Mosenodi - Volume 9, Issue 1, 2001
Volume 9, Issue 1, 2001
Author Dumma C. MapoleloSource: Mosenodi 9, pp 3 –15 (2001)More Less
This study was designed to investigate the pedagogical focus of Standard Seven primary school teachers when teaching mathematics. A questionnaire was administered to 200 Standard Seven primary school teachers in five zones of the country. The results show that although teachers believe in teaching mathematics for understanding, spend more time on drill for computational competency. Furthermore teachers reported that preparing students for the Primary SchoolLeaving Examinations PSLE) was not a focus factor when teaching mathematics since PSLE no longer a selection examination for entry into Community Junior Secondary Schools. The findings also show that primary school teachers do not have adequate support structures for enhancing their content knowledge and pedagogical content knowledge.
Source: Mosenodi 9, pp 17 –24 (2001)More Less
This study surveys the existing recreational facilities in Southern Botswana schools for children with disabilities. All the 14 schools for individuals with disabilities in Southern Botswana were used for the study. The recreational facilities considered included archery, bowling and goal ball facilities, swimming pools, badminton, basketball, handball, net-ball, tennis and volleyball courts, soccer and softball pitches. Using the statistic for the test for significance of proportions, at 0.05 alpha level, it was observed that the proportion of archery, bowling and goal-ball facilities; badminton, handball, net-ball and tennis courts and softball pitches in the schools were not significantly provided for by the schools' managements. However, the proportion of basketball and volleyball courts, soccer pitches, swimming pools and table tennis boards provided were not significantly different from the 0.5 (50%) chosen as the expected proportion. Hence these were accepted as having been adequately provided for. The researchers recommend assistance from individuals, non-governmental organisations and the government of the Republic of Botswana for the provision of more recreational facilities for these children with special needs.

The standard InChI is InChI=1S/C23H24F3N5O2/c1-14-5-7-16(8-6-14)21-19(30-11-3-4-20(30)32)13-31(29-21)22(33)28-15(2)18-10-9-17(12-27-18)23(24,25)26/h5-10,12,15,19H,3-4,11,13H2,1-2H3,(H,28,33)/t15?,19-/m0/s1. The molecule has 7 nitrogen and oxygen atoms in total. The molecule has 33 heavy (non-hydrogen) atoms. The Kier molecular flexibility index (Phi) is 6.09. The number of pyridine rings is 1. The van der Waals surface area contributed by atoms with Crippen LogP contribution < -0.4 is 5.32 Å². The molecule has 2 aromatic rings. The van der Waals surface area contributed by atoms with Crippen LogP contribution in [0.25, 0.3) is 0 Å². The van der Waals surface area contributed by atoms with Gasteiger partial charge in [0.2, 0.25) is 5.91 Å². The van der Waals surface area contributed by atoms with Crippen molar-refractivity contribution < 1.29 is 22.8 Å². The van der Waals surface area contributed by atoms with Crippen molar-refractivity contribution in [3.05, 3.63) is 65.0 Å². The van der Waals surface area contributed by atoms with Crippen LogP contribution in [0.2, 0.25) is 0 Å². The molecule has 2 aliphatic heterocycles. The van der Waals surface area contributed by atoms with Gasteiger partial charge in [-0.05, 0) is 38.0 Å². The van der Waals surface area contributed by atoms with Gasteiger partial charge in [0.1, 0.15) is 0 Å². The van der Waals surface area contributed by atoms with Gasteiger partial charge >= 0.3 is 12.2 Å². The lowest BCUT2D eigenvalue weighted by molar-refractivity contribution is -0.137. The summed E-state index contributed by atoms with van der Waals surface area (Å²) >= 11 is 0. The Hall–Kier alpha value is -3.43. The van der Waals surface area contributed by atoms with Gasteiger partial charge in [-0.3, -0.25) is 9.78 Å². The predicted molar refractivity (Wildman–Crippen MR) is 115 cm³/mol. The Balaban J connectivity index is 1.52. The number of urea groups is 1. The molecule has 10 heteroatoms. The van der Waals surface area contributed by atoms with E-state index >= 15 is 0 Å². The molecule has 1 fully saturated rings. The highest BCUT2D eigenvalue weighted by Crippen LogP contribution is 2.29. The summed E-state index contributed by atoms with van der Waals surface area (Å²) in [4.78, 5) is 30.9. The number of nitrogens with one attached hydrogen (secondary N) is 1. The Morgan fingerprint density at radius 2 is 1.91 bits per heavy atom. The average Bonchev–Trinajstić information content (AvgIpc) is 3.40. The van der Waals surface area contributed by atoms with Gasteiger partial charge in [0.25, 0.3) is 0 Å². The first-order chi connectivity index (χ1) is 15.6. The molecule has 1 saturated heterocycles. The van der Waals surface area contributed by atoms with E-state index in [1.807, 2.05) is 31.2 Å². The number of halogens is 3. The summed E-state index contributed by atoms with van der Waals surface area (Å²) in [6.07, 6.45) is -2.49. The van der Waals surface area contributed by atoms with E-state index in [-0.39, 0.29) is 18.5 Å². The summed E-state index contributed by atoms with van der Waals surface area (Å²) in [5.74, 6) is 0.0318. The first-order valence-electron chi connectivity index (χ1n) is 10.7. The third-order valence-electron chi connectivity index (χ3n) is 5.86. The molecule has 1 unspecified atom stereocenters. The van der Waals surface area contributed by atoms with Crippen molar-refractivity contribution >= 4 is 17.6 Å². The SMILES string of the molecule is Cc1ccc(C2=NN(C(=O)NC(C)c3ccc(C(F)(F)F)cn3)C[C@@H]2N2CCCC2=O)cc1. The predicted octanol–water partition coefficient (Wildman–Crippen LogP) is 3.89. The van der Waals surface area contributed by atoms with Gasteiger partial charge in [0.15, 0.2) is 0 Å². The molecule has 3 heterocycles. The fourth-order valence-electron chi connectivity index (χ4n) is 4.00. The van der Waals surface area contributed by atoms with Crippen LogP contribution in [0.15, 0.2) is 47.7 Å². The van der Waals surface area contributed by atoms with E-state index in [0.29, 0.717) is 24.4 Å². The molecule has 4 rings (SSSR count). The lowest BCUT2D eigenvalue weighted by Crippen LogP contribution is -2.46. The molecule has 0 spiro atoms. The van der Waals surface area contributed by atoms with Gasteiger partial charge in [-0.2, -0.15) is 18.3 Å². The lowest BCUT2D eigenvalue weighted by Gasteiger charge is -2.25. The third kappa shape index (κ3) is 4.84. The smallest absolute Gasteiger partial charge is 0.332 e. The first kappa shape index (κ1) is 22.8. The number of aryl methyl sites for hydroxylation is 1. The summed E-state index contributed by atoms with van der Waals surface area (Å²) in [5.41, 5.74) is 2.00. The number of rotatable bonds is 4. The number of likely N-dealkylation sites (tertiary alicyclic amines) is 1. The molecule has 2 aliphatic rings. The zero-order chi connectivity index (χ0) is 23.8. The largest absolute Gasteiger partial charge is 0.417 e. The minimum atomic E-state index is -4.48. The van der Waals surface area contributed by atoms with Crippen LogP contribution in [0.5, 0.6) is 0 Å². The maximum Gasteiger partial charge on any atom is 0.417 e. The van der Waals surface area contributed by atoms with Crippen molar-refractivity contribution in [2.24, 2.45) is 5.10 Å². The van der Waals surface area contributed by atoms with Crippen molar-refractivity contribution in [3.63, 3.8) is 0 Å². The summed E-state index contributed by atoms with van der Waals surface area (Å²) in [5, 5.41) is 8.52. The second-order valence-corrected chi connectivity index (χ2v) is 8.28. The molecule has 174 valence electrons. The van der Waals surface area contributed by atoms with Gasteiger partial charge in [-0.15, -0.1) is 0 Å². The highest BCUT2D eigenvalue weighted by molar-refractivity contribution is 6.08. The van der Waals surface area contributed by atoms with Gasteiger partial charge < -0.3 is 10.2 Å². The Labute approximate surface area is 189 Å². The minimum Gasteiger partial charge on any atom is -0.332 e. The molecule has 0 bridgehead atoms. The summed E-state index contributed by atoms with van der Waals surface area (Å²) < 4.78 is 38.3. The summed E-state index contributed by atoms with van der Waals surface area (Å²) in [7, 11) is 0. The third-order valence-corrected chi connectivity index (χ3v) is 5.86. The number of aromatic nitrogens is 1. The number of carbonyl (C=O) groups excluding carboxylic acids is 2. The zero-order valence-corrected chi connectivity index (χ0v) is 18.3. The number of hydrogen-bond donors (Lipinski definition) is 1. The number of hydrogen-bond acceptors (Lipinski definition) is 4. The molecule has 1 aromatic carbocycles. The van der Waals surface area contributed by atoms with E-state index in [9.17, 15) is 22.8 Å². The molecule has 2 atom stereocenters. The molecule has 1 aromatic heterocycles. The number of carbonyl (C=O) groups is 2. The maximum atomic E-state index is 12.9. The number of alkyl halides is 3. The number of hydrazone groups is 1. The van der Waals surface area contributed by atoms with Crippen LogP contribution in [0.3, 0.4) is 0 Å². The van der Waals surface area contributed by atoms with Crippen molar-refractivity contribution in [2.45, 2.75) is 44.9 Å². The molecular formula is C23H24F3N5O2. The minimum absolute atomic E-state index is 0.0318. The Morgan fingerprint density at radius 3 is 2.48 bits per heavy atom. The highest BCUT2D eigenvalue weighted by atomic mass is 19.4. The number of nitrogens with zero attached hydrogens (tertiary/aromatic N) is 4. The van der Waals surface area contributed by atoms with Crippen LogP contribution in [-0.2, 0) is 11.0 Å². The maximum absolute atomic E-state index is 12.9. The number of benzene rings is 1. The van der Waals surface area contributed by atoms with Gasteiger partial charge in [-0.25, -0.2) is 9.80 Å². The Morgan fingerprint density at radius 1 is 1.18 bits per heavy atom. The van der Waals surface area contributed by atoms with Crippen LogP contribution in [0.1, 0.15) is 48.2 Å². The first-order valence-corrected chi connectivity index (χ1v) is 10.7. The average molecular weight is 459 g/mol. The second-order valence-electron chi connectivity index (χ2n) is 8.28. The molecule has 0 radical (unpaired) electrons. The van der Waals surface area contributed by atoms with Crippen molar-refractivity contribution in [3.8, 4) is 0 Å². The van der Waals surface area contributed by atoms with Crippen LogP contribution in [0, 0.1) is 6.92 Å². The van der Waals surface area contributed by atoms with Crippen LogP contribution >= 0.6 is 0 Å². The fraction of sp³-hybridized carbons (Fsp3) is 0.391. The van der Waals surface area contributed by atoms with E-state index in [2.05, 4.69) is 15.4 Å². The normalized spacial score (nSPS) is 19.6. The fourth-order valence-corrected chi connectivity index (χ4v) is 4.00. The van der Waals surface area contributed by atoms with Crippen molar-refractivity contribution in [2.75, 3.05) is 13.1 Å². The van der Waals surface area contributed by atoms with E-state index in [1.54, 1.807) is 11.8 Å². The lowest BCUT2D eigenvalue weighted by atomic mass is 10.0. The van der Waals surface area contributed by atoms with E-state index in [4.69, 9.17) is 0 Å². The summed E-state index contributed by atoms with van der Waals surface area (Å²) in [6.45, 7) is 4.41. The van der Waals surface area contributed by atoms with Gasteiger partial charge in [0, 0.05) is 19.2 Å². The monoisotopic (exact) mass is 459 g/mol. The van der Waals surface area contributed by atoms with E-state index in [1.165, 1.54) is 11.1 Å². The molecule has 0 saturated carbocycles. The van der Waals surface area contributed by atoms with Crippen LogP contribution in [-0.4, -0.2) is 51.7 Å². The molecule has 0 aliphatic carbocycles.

Sources and incidence of occupational stress among Zimbabwean teachers : research findings and their implicationsAuthor Tichatonga J. NhunduSource: Mosenodi 9, pp 25 –41 (2001)More Less
The present study investigated the sources and incidence of self-reported teacher stress in a context in which selected demographic characteristics and school variables were incorporated in the research design. The results of the survey of 478 teachers who completed a self-administered occupational stress questionnaire revealed that 36.03% teachers rated their work as either very stressful or extremely stressful. Results also showed that biographical characteristics of the research sample mitigated self-reported teacher stress. Male and rural teachers found their work to be more stressful, while severity of self-reported teacher stress diminished with teaching experience. Implications of the results of this study were explored and several recommendations made.
Author Tom BartlettSource: Mosenodi 9, pp 43 –52 (2001)More Less
Two contrasting and conflicting models of appraisal are presented and discussed. Based on research carried out in 1999, the scheme of appraisal used in Botswana Secondary Schools is evaluated, with the focus on participants' perceptions of its purpose, practice and effectiveness. The author argues that the present system is largely ineffective in achieving its stated aims or the wider aims of improving the quality of teaching. He argues that in the light of more recent policy initiatives, such as parallel progression and the Revised National Policy on Education the scheme of appraisal is in need of a major review, and he advocates for differentiated schemes of appraisal for teachers at varying stages of their career.
Promoting civic and moral skills in students through enhancing open-approach methodology in moral religious educationAuthor James o. AwinoSource: Mosenodi 9, pp 53 –58 (2001)More Less
An open-approach to the teaching of moral-religious education is explored in term of how it can be enhanced to promote civic and moral skills in students. The results of the study show that respondents tended to confirm the open approach 10 moral-religious education for the promotion of moral and civic skills. They also tended to agree with the most preferred means of preventing AIDS in line with an open approach to moral-religious education. At the top of the rank is abstinence followed by faithfulness which requires more self discipline.